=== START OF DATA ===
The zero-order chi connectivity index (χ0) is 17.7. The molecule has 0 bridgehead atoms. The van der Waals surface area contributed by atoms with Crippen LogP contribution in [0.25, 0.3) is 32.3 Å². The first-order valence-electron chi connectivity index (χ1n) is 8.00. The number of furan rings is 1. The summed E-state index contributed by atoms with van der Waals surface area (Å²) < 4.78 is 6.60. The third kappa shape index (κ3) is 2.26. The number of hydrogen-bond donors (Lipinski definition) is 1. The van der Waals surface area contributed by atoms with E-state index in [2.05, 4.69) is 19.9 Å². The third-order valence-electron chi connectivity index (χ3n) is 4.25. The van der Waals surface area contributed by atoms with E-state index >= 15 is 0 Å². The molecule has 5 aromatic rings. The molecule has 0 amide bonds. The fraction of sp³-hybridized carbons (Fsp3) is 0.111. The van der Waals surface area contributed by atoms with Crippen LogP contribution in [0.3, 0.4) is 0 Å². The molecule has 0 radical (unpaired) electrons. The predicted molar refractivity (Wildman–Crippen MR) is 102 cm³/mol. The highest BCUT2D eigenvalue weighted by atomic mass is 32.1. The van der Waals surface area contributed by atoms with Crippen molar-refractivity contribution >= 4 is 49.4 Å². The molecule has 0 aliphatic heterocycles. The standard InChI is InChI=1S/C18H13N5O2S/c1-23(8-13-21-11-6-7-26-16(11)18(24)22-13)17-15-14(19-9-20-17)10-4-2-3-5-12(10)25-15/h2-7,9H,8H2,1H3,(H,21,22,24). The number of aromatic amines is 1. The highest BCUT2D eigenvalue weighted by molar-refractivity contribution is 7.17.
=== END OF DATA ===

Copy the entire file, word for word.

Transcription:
The zero-order chi connectivity index (χ0) is 17.7. The molecule has 0 bridgehead atoms. The van der Waals surface area contributed by atoms with Crippen LogP contribution in [0.25, 0.3) is 32.3 Å². The first-order valence-electron chi connectivity index (χ1n) is 8.00. The number of furan rings is 1. The summed E-state index contributed by atoms with van der Waals surface area (Å²) < 4.78 is 6.60. The third kappa shape index (κ3) is 2.26. The number of hydrogen-bond donors (Lipinski definition) is 1. The van der Waals surface area contributed by atoms with E-state index in [2.05, 4.69) is 19.9 Å². The third-order valence-electron chi connectivity index (χ3n) is 4.25. The van der Waals surface area contributed by atoms with E-state index >= 15 is 0 Å². The molecule has 5 aromatic rings. The molecule has 0 amide bonds. The fraction of sp³-hybridized carbons (Fsp3) is 0.111. The van der Waals surface area contributed by atoms with Crippen LogP contribution in [0.3, 0.4) is 0 Å². The molecule has 0 radical (unpaired) electrons. The predicted molar refractivity (Wildman–Crippen MR) is 102 cm³/mol. The highest BCUT2D eigenvalue weighted by atomic mass is 32.1. The van der Waals surface area contributed by atoms with Crippen molar-refractivity contribution >= 4 is 49.4 Å². The molecule has 0 aliphatic heterocycles. The standard InChI is InChI=1S/C18H13N5O2S/c1-23(8-13-21-11-6-7-26-16(11)18(24)22-13)17-15-14(19-9-20-17)10-4-2-3-5-12(10)25-15/h2-7,9H,8H2,1H3,(H,21,22,24). The number of aromatic amines is 1. The highest BCUT2D eigenvalue weighted by molar-refractivity contribution is 7.17.